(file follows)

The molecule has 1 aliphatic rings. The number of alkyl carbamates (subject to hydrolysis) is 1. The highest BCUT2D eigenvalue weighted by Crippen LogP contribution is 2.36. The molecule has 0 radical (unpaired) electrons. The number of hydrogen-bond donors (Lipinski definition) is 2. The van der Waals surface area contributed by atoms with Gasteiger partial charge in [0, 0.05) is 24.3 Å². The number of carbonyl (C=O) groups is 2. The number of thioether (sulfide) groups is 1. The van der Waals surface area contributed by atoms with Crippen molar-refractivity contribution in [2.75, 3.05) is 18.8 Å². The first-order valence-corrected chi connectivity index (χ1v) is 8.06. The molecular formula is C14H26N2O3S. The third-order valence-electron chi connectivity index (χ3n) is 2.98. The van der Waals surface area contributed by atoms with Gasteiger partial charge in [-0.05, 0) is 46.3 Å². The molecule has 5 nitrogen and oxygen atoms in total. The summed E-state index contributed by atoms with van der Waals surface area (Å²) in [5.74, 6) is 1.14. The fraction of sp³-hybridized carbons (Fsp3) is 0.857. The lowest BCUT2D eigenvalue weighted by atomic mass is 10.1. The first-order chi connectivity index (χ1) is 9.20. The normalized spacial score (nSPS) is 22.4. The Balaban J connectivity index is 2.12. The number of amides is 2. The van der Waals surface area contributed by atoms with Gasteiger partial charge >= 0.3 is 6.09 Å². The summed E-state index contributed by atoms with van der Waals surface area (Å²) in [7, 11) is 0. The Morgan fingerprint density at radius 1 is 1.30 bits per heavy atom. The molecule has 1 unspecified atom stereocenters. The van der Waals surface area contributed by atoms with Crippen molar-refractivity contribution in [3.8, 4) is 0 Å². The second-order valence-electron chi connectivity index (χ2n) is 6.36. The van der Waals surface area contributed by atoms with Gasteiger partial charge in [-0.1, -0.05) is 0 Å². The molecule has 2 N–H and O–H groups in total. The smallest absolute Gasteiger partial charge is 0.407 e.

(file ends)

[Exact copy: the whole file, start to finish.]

The molecule has 1 aliphatic rings. The number of alkyl carbamates (subject to hydrolysis) is 1. The highest BCUT2D eigenvalue weighted by Crippen LogP contribution is 2.36. The molecule has 0 radical (unpaired) electrons. The number of hydrogen-bond donors (Lipinski definition) is 2. The van der Waals surface area contributed by atoms with Gasteiger partial charge in [0, 0.05) is 24.3 Å². The number of carbonyl (C=O) groups is 2. The number of thioether (sulfide) groups is 1. The van der Waals surface area contributed by atoms with Crippen molar-refractivity contribution in [2.75, 3.05) is 18.8 Å². The first-order valence-corrected chi connectivity index (χ1v) is 8.06. The molecular formula is C14H26N2O3S. The third-order valence-electron chi connectivity index (χ3n) is 2.98. The van der Waals surface area contributed by atoms with Gasteiger partial charge in [-0.05, 0) is 46.3 Å². The molecule has 5 nitrogen and oxygen atoms in total. The summed E-state index contributed by atoms with van der Waals surface area (Å²) in [5.74, 6) is 1.14. The fraction of sp³-hybridized carbons (Fsp3) is 0.857. The lowest BCUT2D eigenvalue weighted by atomic mass is 10.1. The first-order chi connectivity index (χ1) is 9.20. The normalized spacial score (nSPS) is 22.4. The Balaban J connectivity index is 2.12. The number of amides is 2. The van der Waals surface area contributed by atoms with Gasteiger partial charge >= 0.3 is 6.09 Å². The summed E-state index contributed by atoms with van der Waals surface area (Å²) in [7, 11) is 0. The Morgan fingerprint density at radius 1 is 1.30 bits per heavy atom. The molecule has 1 unspecified atom stereocenters. The van der Waals surface area contributed by atoms with Crippen molar-refractivity contribution in [3.8, 4) is 0 Å². The second-order valence-electron chi connectivity index (χ2n) is 6.36. The van der Waals surface area contributed by atoms with Gasteiger partial charge in [-0.1, -0.05) is 0 Å². The molecule has 2 N–H and O–H groups in total. The smallest absolute Gasteiger partial charge is 0.407 e.